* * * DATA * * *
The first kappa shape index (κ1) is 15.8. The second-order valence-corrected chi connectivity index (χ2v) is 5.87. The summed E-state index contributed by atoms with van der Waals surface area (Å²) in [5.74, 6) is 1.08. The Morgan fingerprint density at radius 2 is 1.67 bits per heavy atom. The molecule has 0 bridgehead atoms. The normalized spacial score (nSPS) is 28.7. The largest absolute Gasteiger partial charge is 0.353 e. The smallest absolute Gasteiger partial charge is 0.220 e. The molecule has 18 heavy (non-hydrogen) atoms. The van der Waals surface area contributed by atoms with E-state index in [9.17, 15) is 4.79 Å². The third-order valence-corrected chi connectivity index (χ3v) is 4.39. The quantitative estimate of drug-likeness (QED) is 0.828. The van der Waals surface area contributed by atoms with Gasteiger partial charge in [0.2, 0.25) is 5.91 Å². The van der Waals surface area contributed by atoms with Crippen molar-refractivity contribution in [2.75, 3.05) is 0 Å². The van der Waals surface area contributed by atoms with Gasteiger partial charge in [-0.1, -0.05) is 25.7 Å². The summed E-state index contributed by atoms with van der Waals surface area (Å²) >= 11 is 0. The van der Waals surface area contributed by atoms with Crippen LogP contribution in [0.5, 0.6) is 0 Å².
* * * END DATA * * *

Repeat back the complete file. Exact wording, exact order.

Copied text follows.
The first kappa shape index (κ1) is 15.8. The second-order valence-corrected chi connectivity index (χ2v) is 5.87. The summed E-state index contributed by atoms with van der Waals surface area (Å²) in [5.74, 6) is 1.08. The Morgan fingerprint density at radius 2 is 1.67 bits per heavy atom. The molecule has 0 bridgehead atoms. The normalized spacial score (nSPS) is 28.7. The largest absolute Gasteiger partial charge is 0.353 e. The smallest absolute Gasteiger partial charge is 0.220 e. The molecule has 18 heavy (non-hydrogen) atoms. The van der Waals surface area contributed by atoms with E-state index in [9.17, 15) is 4.79 Å². The third-order valence-corrected chi connectivity index (χ3v) is 4.39. The quantitative estimate of drug-likeness (QED) is 0.828. The van der Waals surface area contributed by atoms with Gasteiger partial charge in [0.2, 0.25) is 5.91 Å². The van der Waals surface area contributed by atoms with Crippen molar-refractivity contribution in [2.75, 3.05) is 0 Å². The van der Waals surface area contributed by atoms with Gasteiger partial charge in [-0.1, -0.05) is 25.7 Å². The summed E-state index contributed by atoms with van der Waals surface area (Å²) >= 11 is 0. The van der Waals surface area contributed by atoms with Crippen LogP contribution in [0.5, 0.6) is 0 Å².